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Coach Caleb’s Corner – Staying Strong in the Shadow of the Virus

Coach Caleb’s Corner

Staying Strong in the Shadow of the Virus


Who would have thunk it?  The great call to action of our time for many of us might be… to stay at home?!  For those heroes out there providing all the essential services, and especially to those working in health care, there are simply not enough ways to thank you!  For the rest of us, doing our part to stem the tide of this infection as quickly and efficiently as possible, we work to adapt and help where we can.  The difficult task will be to accomplish all this without somehow losing ourselves in the process.

Without our ritual of going into the actual gym, we are faced with the conundrum of carving out some training ground at home, which can be very difficult considering that everything else is happening in that same sacred space too; school, office, and relaxation (hopefully).  This drastic change in routine also impacts our nutritional habits and triggers a noticeable spike in the consumption of convenience and comfort foods. How timely was it that some of our fantastic Breakthrough members just completed their Best Life Challenge experience.  We had no idea such a test would follow!


Given our current circumstances, it’s safe to say we are all experiencing the trials of somehow staying strong at a time when our health and fitness has perhaps never been so obviously important.  This little stretch of time away from the gym must not be a time when our training gets completely suspended!  Taking a break from hard exercise for about a week or so is definitely a good thing every once in awhile, but the repercussions of being away from training for longer can be quite disconcerting.

But things are in shambles, what if we just stopped worrying about exercise for ten days or so to get our heads around this crisis?

Surprisingly, the first victim of a 10 day hiatus in training is not actually the body, but the brain!  A noticeable reduction in blood flow to the hippocampus has been observed after the cessation of exercise, and this part of the brain is associated with memory and emotion.  More studies are needed, but the suspicion is that keeping up our squats, push ups and kettlebell swings, is what is actually keeping our spirits up, helping us offset age related memory loss and increasing our ability to concentrate and problem solve when we need it.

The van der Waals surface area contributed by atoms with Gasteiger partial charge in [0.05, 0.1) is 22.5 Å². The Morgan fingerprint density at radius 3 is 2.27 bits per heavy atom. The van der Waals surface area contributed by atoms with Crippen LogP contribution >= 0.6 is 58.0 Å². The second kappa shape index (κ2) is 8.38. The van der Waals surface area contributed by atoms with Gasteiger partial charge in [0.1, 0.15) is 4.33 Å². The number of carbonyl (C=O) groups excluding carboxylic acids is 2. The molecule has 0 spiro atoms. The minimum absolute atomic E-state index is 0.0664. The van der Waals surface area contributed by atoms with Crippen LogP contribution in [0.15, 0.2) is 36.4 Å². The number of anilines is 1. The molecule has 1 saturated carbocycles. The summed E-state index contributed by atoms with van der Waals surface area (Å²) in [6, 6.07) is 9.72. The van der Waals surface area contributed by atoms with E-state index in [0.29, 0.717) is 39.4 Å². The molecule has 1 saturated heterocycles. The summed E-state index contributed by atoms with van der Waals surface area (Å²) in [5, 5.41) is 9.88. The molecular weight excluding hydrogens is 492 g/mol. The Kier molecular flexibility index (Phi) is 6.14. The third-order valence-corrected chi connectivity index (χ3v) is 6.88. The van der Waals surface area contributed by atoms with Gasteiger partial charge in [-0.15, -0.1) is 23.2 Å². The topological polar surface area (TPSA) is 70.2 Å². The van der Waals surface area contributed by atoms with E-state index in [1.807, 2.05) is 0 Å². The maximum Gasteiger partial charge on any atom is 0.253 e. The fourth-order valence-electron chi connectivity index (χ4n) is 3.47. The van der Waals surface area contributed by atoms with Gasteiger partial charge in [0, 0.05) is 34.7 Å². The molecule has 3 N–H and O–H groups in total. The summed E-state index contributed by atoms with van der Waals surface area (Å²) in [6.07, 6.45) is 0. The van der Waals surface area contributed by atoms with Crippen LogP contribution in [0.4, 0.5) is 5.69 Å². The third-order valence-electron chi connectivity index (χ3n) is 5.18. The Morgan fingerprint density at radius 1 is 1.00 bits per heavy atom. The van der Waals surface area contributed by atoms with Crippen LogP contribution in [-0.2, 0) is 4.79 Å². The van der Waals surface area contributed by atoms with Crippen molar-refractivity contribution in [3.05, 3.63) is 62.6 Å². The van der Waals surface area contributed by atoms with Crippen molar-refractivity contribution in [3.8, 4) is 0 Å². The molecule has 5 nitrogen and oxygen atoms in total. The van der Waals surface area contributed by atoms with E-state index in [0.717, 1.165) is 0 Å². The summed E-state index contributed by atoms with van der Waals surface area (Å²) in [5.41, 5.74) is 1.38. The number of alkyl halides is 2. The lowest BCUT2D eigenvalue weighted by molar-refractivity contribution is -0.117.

If we stretch the time off to 14 days, our VO2 Max takes a noticeable hit.  This means the maximum capacity of oxygen our bodies can use is reduced by up to 10%.  You know that uncomfortable “out of breath” feeling that we are all so concerned about right now?  Hopefully not, because you train all the time and are staying free of this awful virus, but if you didn’t exercise for a month, the percentage of lost wind becomes 15%, and after three months the drop in our available puff can reach 20%!  At this point, a walk around the block might become unpleasantly challenging.


The positive of effects of strength training and conditioning on our blood pressure readings and blood glucose levels also start to fade after 14 days of neglect.  How bad could that be?  How about losing up to 50% of your hard earned progress.  Of course we’re all being reminded of Mark Rippetoe’s famous quote; “Strong people are harder to kill than weak people and more useful in general.”  So it’s a good time to stay strong.

Speaking of strength training (my favorite aspect of what we do!), there’s some good news.  We don’t typically see much of a decline in strength gains until about four weeks off.  Phew!  That means that by keeping up our activity levels with remote training, plus some walking, running, hiking, biking, swimming, and any other such fun activities, we can stave off many of the negative consequences described above and still not lose our kettlebell and barbell gains for quite awhile.  That’s one of the joys of periodized, “hardstyle” training.

If we aren’t able to lift in a proper fashion for eight weeks, however, we can expect not only a loss in strength, but an increase in body fat.  Even while performing light exercise sessions a few times per week, one group of guinea pig athletes experienced a 12% increase in their body fat percentage and waist circumference while taking a break from their more dedicated training efforts for a couple months.  Yikes!

With all that’s going on right now, it’s likely that you may have to go a few more days than normal without exercise.  In spite of the challenges we all face, it’s important to stay active, possibly with some of the more recreational pursuits for awhile, but then make sure you get back on track with actual training after a week or so.  We may even find that the barbell feels better in our hands after a little time away.  Absence makes the lift feel stronger?  Let’s hope so, provided that we maintain our training on some significant level.  Perhaps we can’t lift all the heavy stuff we’re used to.  We can either complain about that or adapt our focus to create some positive momentum and accelerate our return to peak performance.


If creating intensity becomes a challenge, we increase the stimulus with higher volume, continuity of the training process, compromised rest periods, slowed or paused movements, the list of tools in our kit goes on and on.  I don’t mean to suggest that for all of us this somehow becomes a great time for self improvement, as that would make light of these unprecedented times.  Instead, let’s just try to use the skills we’ve earned to stay healthy and strong; prepared to face whatever challenge comes next!

Cheers! Caleb

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